In the early to mid-2000s, Michael Vick was one of the top quarterbacks in the NFL. His running style of football was unheard of at the time. he ran for nearly 4,000 yards in six seasons, and led the Atlanta Falcons to the playoffs twice, winning a game each year. He signed a huge contract and started to live large. Very large.
As we all know, in July 2008 Vick found himself locked up at Leavenworth prison after being convicted of some horrendous crimes against animals. Not only was he locked up, he was also forced to file for bankruptcy protection thanks to the roughly $18 million he owed to a variety of creditors. With no more NFL money coming in, Michael was earning just 12 cents an hour mopping floors at Leavenworth. FYI, paying off $18 million on a salary of 12 cents per hour will take 60 thousand years.
Vick ended up serving 548 days in jail for taking part in an illegal dogfighting ring. He even returned to the NFL, as a member of the Eagles, in 2010. He actually won Comeback Player of the Year that same season. But perhaps most shocking of all, Vick is on the verge of paying off the entire $18 million owed to his creditors. This is especially incredible because Michael easily could have simply walked away from the debt. He instead chose to honor his (literal) obligations.
Since returning to the NFL in 2010, Vick has earned $49 million over five years. But before he signed that first comeback contract, Michael had a very distinct choice to make. He could file for Chapter 7 bankruptcy protection and walk away from all his debts, or file for Chapter 11 and honor every penny. Michael chose Chapter 11.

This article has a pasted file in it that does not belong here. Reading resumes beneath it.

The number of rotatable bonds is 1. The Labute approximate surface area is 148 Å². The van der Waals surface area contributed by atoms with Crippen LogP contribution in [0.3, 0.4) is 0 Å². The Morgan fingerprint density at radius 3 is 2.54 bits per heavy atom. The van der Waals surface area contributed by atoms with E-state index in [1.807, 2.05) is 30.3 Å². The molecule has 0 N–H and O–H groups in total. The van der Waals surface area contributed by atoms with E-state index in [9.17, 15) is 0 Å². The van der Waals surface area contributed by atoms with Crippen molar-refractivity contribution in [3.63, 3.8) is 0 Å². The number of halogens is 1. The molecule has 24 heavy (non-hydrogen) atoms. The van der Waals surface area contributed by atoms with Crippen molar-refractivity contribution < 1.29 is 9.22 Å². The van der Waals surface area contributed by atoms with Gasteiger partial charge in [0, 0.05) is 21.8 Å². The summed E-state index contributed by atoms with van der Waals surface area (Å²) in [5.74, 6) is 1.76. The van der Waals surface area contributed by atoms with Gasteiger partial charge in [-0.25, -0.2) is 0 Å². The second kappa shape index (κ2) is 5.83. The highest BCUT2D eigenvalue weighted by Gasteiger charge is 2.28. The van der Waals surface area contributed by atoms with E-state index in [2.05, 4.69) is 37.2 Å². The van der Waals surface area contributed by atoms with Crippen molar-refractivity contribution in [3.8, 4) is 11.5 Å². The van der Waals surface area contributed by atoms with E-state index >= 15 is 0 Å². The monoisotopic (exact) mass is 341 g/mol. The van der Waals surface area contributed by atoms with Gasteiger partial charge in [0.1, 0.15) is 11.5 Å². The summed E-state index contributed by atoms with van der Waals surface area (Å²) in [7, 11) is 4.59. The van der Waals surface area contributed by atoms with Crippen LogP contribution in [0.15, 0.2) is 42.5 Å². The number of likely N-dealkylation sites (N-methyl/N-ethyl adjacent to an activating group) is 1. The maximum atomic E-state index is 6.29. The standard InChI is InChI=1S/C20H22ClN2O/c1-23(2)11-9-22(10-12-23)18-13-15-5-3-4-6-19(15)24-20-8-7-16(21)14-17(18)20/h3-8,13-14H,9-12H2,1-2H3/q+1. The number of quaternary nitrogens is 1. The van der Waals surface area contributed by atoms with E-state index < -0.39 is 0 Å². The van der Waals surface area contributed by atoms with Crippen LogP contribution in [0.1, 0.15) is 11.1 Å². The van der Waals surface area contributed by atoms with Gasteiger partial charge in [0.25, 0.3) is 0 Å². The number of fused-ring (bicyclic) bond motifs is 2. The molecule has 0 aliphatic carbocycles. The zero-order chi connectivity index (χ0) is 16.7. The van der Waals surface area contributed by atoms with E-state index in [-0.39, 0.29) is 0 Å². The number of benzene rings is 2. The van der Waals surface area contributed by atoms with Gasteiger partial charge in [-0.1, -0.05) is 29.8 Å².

Let’s repeat that. Michael had the option to file for Chapter 7, in which case the majority of his $18 million debt would have been completely forgiven. But he instead went out of his way to keep those debts active.
How did that risky decision turn out? To date, Michael has paid off more than $15 million, roughly 85%, of the $17.8 million he owes! And there is still a real estate asset that will be sold in the coming months which is expected to bring down the debt down even further. The sale of that asset might even be enough money to pay off his entire remaining balance.
Of course, Vick has had his doubters over the years. Most notably his former team. In March 2009, Vick agreed to pay back The Falcons $6.5 million in salary. Doubting they’d ever see anything from him, in 2011 the team sold its liability at a big discount to Fortress Capital, an investment firm co-founded by Wesley Edens, the owner of the Milwaukee Bucks. Vick ended up paying off every cent of the debt he owed.
In order to pay off his creditors, Vick has been living on a $300,000 a year budget. More than 50% of what he’s made since mounting his comeback has gone to taxes and legal fees. Anything leftover is being put into savings.
While Vick will return to his normal lifestyle in the new year, he says he won’t spend money like he used to. He realizes he doesn’t need to buy things like boats, but as a self-proclaimed car guy, he’ll still buy cars. Let’s just hope he gets a good deal on them.
So at what point do we forgive Michael Vick? Or has that already happened?
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